by Hunter Hess
The brainchild of Portland, Oregon-based artist Gage Hamilton, public mural project Forest for the Trees recently brought together over a dozen artists from five countries to collaborate on large-scale murals going up in each corner of the small city. With so many artists working both in teams and independently throughout the city, each piece stands out from the others, but the project as a body of work maintains continuity without restricting the artists to one central theme. From the two-storey Clyde Drexler by MADSTEEZ and Oyama Enrico Isamu Letter, to more abstract, form-based pieces like the massive walls at the ADX shop facility by Erik Otto and MHAK, the project incorporates every artist as an individual while still remaining cohesive as a whole.
“All the artists have their own themes and styles that they work within, and it was really up to each individual and pairing what direction they wanted to take,” says Hamilton, explaining the level of instruction given to the participating artists. “I just matched them up with property owners that liked their work, and all the property owners were cool enough to keep an open mind. It would be really expensive to commission these artists, so it’s best that everyone just trusts in their ability to bring some magic to the walls.”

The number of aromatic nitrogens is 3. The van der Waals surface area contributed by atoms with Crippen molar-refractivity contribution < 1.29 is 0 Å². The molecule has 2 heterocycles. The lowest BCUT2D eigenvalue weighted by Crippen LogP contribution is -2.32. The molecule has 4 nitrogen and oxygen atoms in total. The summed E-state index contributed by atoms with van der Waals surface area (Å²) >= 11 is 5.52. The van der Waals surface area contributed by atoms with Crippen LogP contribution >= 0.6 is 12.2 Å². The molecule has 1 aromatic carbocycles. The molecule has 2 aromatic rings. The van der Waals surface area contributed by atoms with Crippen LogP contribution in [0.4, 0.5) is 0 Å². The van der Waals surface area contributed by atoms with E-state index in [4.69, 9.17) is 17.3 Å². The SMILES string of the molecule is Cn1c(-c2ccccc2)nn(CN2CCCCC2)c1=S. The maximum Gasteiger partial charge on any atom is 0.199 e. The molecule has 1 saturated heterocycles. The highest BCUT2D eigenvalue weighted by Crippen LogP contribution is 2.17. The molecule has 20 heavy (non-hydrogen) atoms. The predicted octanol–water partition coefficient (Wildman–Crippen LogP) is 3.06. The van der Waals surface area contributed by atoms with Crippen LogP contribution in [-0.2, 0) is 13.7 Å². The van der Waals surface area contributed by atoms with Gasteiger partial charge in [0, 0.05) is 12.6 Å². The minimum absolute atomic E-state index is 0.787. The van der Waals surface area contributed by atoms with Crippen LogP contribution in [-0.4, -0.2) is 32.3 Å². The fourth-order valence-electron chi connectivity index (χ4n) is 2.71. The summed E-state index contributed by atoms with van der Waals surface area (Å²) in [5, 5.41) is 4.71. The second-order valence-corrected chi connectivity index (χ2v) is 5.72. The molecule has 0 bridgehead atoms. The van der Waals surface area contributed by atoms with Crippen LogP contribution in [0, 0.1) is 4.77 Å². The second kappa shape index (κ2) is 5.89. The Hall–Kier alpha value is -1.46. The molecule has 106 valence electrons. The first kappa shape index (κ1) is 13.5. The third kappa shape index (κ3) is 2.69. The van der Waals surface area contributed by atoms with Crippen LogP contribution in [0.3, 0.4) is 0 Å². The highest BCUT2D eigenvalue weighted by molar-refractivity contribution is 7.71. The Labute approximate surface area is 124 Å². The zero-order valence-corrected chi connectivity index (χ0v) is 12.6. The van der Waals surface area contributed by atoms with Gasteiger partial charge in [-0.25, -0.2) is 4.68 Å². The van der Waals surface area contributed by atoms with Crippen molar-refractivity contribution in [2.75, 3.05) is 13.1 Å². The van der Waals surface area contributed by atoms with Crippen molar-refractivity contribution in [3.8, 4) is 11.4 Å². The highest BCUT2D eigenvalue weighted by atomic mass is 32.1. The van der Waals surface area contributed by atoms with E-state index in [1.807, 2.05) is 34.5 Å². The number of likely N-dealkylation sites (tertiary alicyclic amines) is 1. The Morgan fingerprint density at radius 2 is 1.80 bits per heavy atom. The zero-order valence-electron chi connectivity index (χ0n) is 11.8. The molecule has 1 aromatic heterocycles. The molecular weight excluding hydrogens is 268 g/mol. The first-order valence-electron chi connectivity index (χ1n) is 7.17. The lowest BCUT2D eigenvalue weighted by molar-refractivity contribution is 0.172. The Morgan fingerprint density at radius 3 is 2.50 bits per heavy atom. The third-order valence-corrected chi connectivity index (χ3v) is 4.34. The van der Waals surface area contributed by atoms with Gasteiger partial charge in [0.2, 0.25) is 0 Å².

Unlike many other large-scale “community” art projects, where the community can become almost an afterthought, Forest for the Trees NW set themselves apart. Rather than relying on public art grants, the project was fundraised by Hamilton and his partners through donations from local businesses and individuals within the community to make the murals possible. Everything from bikes for transportation to beer for celebration was donated to the artists. As a result, the event as a whole achieved a much more inclusive and accessible feeling than public art events have had in the past.
“Matt Wagner at Hellion Gallery came on to help me out so it wasn’t just a one-man job when things kicked off. We wanted to bring something that would make [people] step out of their daily routines and find some inspiration and connection with the artists,” says Hamilton. “And that was definitely the case. There were crowds gathering to watch the artists paint, and I think taking the time to appreciate contemporary art and the creative process is a really nice change of pace for people that might not usually interact with that world.”
The walls were painted over the course of seven days from 19 to 25 August, 2013. Now completed, each mural will stand in Portland indefinitely, but it’s suggested to view them soon because some pieces occupy donated billboard space and other walls may change in the future.
Images by Hunter Hess for Cool Hunting